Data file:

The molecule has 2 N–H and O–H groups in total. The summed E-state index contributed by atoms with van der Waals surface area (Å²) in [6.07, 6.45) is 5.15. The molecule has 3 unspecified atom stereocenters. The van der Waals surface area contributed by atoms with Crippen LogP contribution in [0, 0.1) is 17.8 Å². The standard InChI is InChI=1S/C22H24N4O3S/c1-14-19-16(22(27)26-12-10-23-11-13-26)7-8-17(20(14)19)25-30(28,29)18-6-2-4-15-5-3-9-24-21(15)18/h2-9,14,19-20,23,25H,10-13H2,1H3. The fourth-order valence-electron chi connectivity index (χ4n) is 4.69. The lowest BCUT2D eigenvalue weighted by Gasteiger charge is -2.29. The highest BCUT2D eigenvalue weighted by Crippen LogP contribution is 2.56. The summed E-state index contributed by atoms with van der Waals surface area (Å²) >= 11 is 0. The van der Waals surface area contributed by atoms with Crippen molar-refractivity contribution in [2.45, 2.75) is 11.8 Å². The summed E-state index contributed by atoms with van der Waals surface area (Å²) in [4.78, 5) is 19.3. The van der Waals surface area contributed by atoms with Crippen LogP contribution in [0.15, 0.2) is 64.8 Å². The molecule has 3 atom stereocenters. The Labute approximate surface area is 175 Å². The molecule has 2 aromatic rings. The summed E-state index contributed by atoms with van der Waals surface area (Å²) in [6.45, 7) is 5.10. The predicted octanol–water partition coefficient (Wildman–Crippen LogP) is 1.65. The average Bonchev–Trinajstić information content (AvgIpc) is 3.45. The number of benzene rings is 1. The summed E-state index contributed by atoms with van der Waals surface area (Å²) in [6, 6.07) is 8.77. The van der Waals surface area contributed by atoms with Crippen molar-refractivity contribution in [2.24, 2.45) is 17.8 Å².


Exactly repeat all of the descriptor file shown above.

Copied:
The molecule has 2 N–H and O–H groups in total. The summed E-state index contributed by atoms with van der Waals surface area (Å²) in [6.07, 6.45) is 5.15. The molecule has 3 unspecified atom stereocenters. The van der Waals surface area contributed by atoms with Crippen LogP contribution in [0, 0.1) is 17.8 Å². The standard InChI is InChI=1S/C22H24N4O3S/c1-14-19-16(22(27)26-12-10-23-11-13-26)7-8-17(20(14)19)25-30(28,29)18-6-2-4-15-5-3-9-24-21(15)18/h2-9,14,19-20,23,25H,10-13H2,1H3. The fourth-order valence-electron chi connectivity index (χ4n) is 4.69. The lowest BCUT2D eigenvalue weighted by Gasteiger charge is -2.29. The highest BCUT2D eigenvalue weighted by Crippen LogP contribution is 2.56. The summed E-state index contributed by atoms with van der Waals surface area (Å²) >= 11 is 0. The van der Waals surface area contributed by atoms with Crippen molar-refractivity contribution in [2.45, 2.75) is 11.8 Å². The summed E-state index contributed by atoms with van der Waals surface area (Å²) in [4.78, 5) is 19.3. The van der Waals surface area contributed by atoms with Crippen LogP contribution in [0.15, 0.2) is 64.8 Å². The molecule has 3 atom stereocenters. The Labute approximate surface area is 175 Å². The molecule has 2 aromatic rings. The summed E-state index contributed by atoms with van der Waals surface area (Å²) in [6.45, 7) is 5.10. The predicted octanol–water partition coefficient (Wildman–Crippen LogP) is 1.65. The average Bonchev–Trinajstić information content (AvgIpc) is 3.45. The number of benzene rings is 1. The summed E-state index contributed by atoms with van der Waals surface area (Å²) in [6, 6.07) is 8.77. The van der Waals surface area contributed by atoms with Crippen molar-refractivity contribution in [2.24, 2.45) is 17.8 Å².